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city:1 but he knew that all true believers were justified ; and in the judgment of charity he supposed them to be what they professed to be. He does not however say, even in this general sense, to the Galatians that they were justified: nay, he plainly tells them that “he stood in doubt “ of them."--It would have been impossible, in writing to collective bodies, to draw lines of distinction between individuals, all professing the same faith, except by distinguishing true faith from all counterfeits; and by calling on them to beware lest they deceived themselves. When they had been admitted into the church by baptism, they continued a part of it unless excommunicated. The collective body must then be addressed as believers ; and the warnings, and cautions, and calls to self-examination, sufficiently proved to them, that the apostle did not mean that they should individually take it for granted that they were, without exception, what they professed to be. But, had he spoken of their past justification, nay, of their final salvation, in as absolute and unqualified terms as he did of the preservation of all those who sailed with him, when he said, “ There shall be no loss of any man's life

The apostle indeed sent salutations to about twenty persons by name at Rome. But some of these had been his converts when he preached in other places, or his fellow labourers, or fellow prisoners; or they were his relations, or had been his helpers ; yet they were at that time, when he wrote his epistle, at Rome. This does not then at all prove, that he was acquainted with the Christians statedly constituting the church at Rome.-Rom. xvi. 1-16.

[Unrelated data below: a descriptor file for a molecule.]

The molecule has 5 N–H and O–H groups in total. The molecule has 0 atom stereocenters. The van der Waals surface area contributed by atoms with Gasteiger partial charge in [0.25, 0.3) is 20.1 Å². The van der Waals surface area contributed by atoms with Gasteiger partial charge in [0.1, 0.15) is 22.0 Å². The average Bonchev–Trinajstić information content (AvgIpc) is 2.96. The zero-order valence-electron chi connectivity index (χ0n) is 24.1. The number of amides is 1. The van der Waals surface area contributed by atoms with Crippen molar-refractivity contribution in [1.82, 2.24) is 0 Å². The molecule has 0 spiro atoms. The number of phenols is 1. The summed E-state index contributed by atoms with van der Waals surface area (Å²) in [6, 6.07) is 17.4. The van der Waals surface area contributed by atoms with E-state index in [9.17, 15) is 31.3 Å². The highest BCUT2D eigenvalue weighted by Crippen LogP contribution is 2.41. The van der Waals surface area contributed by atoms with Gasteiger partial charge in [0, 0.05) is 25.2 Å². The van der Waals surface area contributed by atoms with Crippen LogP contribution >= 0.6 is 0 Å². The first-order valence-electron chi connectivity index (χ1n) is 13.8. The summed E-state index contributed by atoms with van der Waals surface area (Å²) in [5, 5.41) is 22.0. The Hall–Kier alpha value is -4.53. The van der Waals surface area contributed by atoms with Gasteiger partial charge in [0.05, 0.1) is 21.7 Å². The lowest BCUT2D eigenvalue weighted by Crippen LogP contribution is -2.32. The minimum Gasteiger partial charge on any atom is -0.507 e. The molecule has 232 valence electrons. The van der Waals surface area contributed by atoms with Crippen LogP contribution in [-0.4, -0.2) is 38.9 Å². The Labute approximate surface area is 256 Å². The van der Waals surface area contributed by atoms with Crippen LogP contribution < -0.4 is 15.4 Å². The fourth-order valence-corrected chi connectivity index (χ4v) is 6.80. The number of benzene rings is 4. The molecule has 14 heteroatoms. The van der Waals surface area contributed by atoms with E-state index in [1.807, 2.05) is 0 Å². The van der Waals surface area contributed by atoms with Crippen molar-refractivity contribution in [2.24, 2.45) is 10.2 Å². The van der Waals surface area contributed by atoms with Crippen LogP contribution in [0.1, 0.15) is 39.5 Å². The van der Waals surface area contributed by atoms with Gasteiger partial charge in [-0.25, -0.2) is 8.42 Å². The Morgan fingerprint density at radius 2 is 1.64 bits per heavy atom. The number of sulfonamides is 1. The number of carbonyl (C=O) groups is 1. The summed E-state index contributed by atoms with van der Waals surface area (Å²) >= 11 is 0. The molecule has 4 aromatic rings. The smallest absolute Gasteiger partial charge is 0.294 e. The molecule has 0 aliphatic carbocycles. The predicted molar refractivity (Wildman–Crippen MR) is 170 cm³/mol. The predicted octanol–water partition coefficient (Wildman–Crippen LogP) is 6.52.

. Gal. v. 2.-5. vi. 3, 7, 8.

" among you;"! it would not at all have been superfluous to shew them by what means, and in what way, this absolute promise, or declaration, must be accomplished. For we find him presently after saying to these very persons, when the seamen would have quitted the vessel, and left the rest to their fate, “Except these abide in the ship, “ ye cannot be saved.”—Probably, the apostle felt no anxiety about the event, as to the preservation of the lives of those who sailed with him, though he deemed it proper thus to caution them; for their lives were individually secured by promise. But he felt much anxiety about those whom, in the judgment of charity, he addressed as Christians : because he did not certainly know that every one of them was a true Christian, and interested in the promises, which, we suppose, secure true Christians. He loved them as children, and he was cast down at every thing which made him fear lest any of them should be found to come short of salvation. He who supposes that a belief respecting the divine decrees exempts a man from anxiety, on his own account, or that of those whom he loves, except as it induces reliance on God, and submission to his holy will, has little experimental acquaintance with the subject; and will not readily enter into the apostle's feelings, when he says, “ My little children, of whom I travail in “ birth again, till Christ be formed in you." 2-As for those, who “ had made shipwreck of their “ faith,” before it is allowed that they had lost 'the state of justification which they once had,